The point of our attendance was to propose a restoration plan for French Lick – bearing in mind budget limitations that prevent major structural upheaval. Architect Tim Liddy, a native of Indiana, provided a helpful overview. The key question, he said, “was how pure do you make the golf course?” Whatever was done to the course in terms of bunker renovation, making the greens marginally more receptive and softening the look of cart paths had to make sense in terms of a return on investment. Rare is the student of architecture who has to fit criticism into a business plan. But that was precisely the value of this exercise. For all the attention on surface forms, it turns out the biggest problem with the course is that the maintenance crew wrestles with bad irrigation water – the same high-sodium liquid stuff that gave the resort its start nearly a century ago.
No such limitations hamper Victoria National. The ground is a relatively low-lying site and receptive, and the budget is for all intents and purposes unlimited. Owner/founder Terry Friedman gave Fazio carte blanche. The place has 101⁄2 miles of cart paths, but none are visible from the central playing areas because Fazio hid it all behind mounds and curves. And yet the course is easily walkable. Also, it is stunningly beautiful, thanks to vast wildflower areas and a virtual moat of a waterway that ambles through the ground.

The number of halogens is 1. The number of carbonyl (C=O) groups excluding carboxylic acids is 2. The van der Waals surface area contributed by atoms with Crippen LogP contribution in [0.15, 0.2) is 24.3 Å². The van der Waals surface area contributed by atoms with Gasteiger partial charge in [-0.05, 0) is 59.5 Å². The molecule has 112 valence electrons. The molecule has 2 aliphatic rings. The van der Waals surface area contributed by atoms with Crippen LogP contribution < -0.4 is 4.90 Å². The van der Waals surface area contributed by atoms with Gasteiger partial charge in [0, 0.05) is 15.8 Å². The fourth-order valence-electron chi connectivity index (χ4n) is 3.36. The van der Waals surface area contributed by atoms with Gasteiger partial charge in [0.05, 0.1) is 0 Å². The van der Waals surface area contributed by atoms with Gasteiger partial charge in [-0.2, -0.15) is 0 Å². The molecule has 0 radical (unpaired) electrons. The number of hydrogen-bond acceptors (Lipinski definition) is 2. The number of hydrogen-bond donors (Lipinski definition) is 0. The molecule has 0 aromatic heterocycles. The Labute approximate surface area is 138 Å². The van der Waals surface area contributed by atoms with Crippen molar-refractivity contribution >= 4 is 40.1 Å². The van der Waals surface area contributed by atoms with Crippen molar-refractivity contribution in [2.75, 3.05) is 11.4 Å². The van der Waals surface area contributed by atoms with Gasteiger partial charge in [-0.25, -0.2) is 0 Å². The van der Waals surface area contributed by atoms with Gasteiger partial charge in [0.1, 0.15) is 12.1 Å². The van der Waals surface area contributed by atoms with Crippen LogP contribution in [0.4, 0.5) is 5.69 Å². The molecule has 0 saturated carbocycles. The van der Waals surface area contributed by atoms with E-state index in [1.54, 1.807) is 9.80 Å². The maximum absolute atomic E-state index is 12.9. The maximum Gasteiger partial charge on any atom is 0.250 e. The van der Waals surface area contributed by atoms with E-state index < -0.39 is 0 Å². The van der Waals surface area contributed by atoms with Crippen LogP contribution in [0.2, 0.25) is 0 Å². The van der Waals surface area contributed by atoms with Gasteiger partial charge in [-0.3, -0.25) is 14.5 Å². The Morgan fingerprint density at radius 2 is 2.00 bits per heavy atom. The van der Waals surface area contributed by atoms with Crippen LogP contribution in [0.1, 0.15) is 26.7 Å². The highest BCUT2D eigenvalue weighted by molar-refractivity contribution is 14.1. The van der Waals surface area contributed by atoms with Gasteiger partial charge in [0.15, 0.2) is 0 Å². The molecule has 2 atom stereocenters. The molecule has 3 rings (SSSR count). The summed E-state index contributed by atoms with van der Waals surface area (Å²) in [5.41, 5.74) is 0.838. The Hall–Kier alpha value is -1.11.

What better example of modern perfection than the L-93 bentgrass here? Southern Indiana is a notoriously tough area for growing grass, thanks to a regional combination of cold, humidity and heat. These bentgrass greens are flawless – in no small part owing to the installation of automated air vents in each putting surface that allow for better drainage and ventilation. But Victoria National doesn’t just have impeccable L-93 greens. It also has managed to use the same high-quality turfgrass for its fairways to produce the tightest lies any of these raters have ever seen.
If there’s a drawback to Victoria National, it’s the severity of the demands it places upon golfers. When 162 players met there recently for a U.S. Mid-Amateur qualifier, 14 made the cut – with 76 or better. The average score was 84 and several players didn’t break 100. And that was from 6,861 yards (73.5 rating/139 slope). There’s another set of tees at 7,239 yards (75.4/143). Whereas French Lick has “only” three sets of markers, Victoria National has six – a necessity to negotiate the water hazards, forced carries and strategic options. Even from the middle tees, however, one gets the impression that Victoria National is a course designed for good golfers only, and that optional routes of play away from the main line are unduly constricted. The consensus among the raters was that some of these areas could be opened up slightly to make the course more playable without sacrificing its championship quality.
Fazio spoke on the last night of the Raters Cup. He was supposed to be there in person but was grounded by a faulty jet engine. He graciously phoned-in instead. Throughout his talk, he focused on how closely he worked with his clients in trying to create – sometimes on a blank slate – a modern masterpiece. When a questioner asked Fazio if he would ever do a classically inspired course, Fazio said he didn’t really know what a classic course was. But the audience did, in part thanks to its time spent looking at places like French Lick.